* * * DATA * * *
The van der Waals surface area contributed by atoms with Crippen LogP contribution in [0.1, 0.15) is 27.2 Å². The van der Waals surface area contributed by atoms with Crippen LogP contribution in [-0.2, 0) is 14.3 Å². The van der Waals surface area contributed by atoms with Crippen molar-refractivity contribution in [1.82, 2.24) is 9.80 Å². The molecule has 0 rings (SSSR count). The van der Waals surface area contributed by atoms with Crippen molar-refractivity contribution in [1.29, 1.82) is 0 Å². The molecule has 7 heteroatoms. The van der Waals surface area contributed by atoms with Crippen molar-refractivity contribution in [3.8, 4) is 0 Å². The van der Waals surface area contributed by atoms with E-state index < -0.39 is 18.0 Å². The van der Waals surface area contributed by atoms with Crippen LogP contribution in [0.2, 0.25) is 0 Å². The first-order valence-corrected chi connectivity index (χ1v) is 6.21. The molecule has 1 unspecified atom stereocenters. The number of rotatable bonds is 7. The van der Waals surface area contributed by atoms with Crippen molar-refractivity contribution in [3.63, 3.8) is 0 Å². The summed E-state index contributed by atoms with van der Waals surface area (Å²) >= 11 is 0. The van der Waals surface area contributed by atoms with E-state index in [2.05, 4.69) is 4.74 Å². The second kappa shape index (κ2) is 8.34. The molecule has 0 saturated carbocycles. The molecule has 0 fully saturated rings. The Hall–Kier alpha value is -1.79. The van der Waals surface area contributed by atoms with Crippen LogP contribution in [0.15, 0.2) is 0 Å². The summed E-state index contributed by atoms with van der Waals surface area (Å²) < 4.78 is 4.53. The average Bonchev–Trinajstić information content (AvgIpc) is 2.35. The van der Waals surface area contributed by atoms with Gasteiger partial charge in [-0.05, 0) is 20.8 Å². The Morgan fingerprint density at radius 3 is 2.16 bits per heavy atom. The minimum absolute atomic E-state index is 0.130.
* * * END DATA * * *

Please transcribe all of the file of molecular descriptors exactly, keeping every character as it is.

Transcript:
The van der Waals surface area contributed by atoms with Crippen LogP contribution in [0.1, 0.15) is 27.2 Å². The van der Waals surface area contributed by atoms with Crippen LogP contribution in [-0.2, 0) is 14.3 Å². The van der Waals surface area contributed by atoms with Crippen molar-refractivity contribution in [1.82, 2.24) is 9.80 Å². The molecule has 0 rings (SSSR count). The van der Waals surface area contributed by atoms with Crippen molar-refractivity contribution in [1.29, 1.82) is 0 Å². The molecule has 7 heteroatoms. The van der Waals surface area contributed by atoms with Crippen molar-refractivity contribution in [3.8, 4) is 0 Å². The van der Waals surface area contributed by atoms with E-state index < -0.39 is 18.0 Å². The van der Waals surface area contributed by atoms with Crippen LogP contribution in [0.2, 0.25) is 0 Å². The first-order valence-corrected chi connectivity index (χ1v) is 6.21. The molecule has 1 unspecified atom stereocenters. The number of rotatable bonds is 7. The van der Waals surface area contributed by atoms with Crippen molar-refractivity contribution in [3.63, 3.8) is 0 Å². The summed E-state index contributed by atoms with van der Waals surface area (Å²) >= 11 is 0. The van der Waals surface area contributed by atoms with E-state index in [2.05, 4.69) is 4.74 Å². The second kappa shape index (κ2) is 8.34. The molecule has 0 saturated carbocycles. The molecule has 0 fully saturated rings. The Hall–Kier alpha value is -1.79. The van der Waals surface area contributed by atoms with Crippen LogP contribution in [0.15, 0.2) is 0 Å². The summed E-state index contributed by atoms with van der Waals surface area (Å²) < 4.78 is 4.53. The average Bonchev–Trinajstić information content (AvgIpc) is 2.35. The van der Waals surface area contributed by atoms with Gasteiger partial charge in [-0.05, 0) is 20.8 Å². The Morgan fingerprint density at radius 3 is 2.16 bits per heavy atom. The minimum absolute atomic E-state index is 0.130.